This week, PBS aired a documentary on Poe titled, Buried Alive. It should have been, Buried Anew.
It was too much to hope that the film would actually set the record straight about Poe. Yet the advance write-up on the PBS website said all the right things. The film would sweep away the “misrepresentations” of Poe and replace the “caricature” of Poe as a “madman akin to the narrators of his horror stories” with the “real story.”
Au contraire, the finished product cements the misperception of Poe and his work. Feasts on it, in fact.
An abandoned night street; a lone figure silhouetted in black; somber music; a dog barking in the distance. Thus the film begins, and it never lets up. Visually, we get black and charcoal, pooling ink (or is that blood?), blighted landscapes, and cemeteries, cemeteries, cemeteries. Even the on-air commentators are dressed in black and shot against a black background. This is how writer-director Eric Stange tries to dispel the popular image of Poe.
The biographical content resuscitates the old “tormented Poe” narrative. He was “haunted” by the loss of his mother, which infused his writing. He saw the dread strangeness that most people don’t see. He was driven by “bizarre,” perverse impulses.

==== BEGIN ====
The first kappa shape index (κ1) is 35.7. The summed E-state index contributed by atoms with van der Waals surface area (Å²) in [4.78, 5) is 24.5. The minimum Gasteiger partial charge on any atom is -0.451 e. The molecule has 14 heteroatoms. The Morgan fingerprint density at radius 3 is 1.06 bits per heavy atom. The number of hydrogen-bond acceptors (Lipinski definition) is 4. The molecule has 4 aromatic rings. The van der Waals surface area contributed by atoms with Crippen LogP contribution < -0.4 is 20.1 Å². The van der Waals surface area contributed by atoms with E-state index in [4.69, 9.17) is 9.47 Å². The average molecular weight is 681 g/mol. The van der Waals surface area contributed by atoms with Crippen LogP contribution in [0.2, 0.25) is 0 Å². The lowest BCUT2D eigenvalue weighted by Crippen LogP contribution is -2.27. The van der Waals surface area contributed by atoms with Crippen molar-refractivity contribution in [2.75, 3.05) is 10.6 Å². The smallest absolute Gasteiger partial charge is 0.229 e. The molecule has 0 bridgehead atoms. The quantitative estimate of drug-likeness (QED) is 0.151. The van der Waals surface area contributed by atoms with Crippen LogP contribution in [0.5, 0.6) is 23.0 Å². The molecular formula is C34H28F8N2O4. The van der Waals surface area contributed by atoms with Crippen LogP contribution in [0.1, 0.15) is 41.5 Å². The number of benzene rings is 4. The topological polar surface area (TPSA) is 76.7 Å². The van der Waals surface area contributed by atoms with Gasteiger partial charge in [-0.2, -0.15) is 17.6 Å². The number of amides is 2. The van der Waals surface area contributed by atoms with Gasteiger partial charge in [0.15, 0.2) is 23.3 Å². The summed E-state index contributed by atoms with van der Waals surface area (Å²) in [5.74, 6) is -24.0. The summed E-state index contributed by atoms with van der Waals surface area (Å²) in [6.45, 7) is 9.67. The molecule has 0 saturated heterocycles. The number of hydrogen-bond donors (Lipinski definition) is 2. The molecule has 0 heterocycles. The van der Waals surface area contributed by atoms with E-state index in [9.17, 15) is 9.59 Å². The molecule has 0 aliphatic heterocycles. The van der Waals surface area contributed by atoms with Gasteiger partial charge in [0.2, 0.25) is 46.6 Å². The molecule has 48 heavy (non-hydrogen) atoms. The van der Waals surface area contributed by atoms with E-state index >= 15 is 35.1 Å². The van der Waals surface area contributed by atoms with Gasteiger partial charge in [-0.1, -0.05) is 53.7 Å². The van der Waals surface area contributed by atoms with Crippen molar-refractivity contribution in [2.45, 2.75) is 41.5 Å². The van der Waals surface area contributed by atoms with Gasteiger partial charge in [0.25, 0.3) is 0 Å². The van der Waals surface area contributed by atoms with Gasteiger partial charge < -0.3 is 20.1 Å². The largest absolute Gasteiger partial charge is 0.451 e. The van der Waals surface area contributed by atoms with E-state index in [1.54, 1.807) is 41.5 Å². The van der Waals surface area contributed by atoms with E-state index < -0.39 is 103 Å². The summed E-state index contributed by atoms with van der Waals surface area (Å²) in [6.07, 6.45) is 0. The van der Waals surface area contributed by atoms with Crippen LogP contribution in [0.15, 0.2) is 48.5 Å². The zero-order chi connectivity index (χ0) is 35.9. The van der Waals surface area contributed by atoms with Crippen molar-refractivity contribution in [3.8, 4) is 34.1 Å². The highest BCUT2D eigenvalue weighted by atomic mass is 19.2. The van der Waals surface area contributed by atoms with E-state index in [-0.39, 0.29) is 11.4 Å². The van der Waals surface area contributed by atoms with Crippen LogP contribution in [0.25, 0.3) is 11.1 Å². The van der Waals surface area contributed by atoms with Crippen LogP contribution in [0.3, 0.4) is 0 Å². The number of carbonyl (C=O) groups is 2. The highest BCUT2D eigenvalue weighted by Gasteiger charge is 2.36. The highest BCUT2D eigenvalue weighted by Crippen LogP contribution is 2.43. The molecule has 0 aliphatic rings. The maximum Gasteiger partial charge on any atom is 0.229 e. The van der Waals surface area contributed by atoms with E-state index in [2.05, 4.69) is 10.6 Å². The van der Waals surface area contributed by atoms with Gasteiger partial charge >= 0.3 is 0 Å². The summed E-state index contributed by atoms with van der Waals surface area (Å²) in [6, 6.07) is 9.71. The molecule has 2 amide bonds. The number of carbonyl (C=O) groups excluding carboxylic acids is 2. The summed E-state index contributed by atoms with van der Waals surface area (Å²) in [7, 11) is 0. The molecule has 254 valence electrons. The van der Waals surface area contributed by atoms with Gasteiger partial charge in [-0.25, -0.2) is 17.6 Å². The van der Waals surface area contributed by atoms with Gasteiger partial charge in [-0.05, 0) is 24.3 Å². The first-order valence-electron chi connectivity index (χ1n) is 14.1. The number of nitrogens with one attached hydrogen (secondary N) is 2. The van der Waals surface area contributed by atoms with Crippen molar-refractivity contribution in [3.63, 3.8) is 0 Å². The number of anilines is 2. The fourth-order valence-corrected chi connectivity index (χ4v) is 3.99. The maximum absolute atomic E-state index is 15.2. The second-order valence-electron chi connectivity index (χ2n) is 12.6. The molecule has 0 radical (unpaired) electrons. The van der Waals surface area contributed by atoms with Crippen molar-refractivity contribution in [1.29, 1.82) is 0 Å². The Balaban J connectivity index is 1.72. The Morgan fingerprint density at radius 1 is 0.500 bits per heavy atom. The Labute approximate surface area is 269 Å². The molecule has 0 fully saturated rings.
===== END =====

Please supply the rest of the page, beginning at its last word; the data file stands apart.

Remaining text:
The film does, as promised, expose Rufus Griswold’s slanderous depiction of Poe as a madman like those in his tales of terror. But how different is Stange’s counter-narrative—that Poe’s morbid mind suffuses his work and perverse dysfunction drove his life?
The few crumbs of reality the film offers come almost as insults. One commentator notes that a third of Poe’s tales are comedies, yet only the horror stories ever get mentioned or quoted. Hell, someone could’ve just rattled off some of the comic titles: “The Duc De L’Omelette,” “Why the Little Frenchman Wears His Arm in a Sling,” “Never Bet the Devil Your Head,” “Three Sundays in a Week,” “The Literary Life of Thingum Bob, Esq.” It would give in 10 seconds at least a glimpse of the real Poe that people don’t know.
Another commentator alluded to the spoofing going on in Poe’s “tales of terror.” Another big, underknown story that Stange doesn’t touch.
The film quotes Poe’s contemporary James Russell Lowell’s ditty about Poe:
[He] has written some things quite the best of their kind,
But the heart somehow seems all squeezed out by the mind.
But Stange leaves viewers on their own to infer that the line reflects Poe’s contemporaries’ view of his work—not as infused with his own emotions but as cold, analytic, over-articulated, and more about itself than anything real. I wish Stange had quoted another of Poe’s friends, author and publisher C. Chauncey Burr, who wrote, “Of all authors, ancient or modern, Poe has given us the least of himself in his works.”
If Stange wants to explore why Poe is so misunderstood—as he says on the PBS website—he could start by considering what impelled him to the choices he made in creating his film. Terror and sensation are fun—and infinitely appealing to audiences. Madness and terror sell.
Poe knew that, and so, it seems, does Stange. But Poe carefully and consistently mocked the terror in his work. Stange serves his straight up.
Susan Amper, author of How to Write About Edgar Allan Poe, still mourns the loss of her Nancy Drew collection.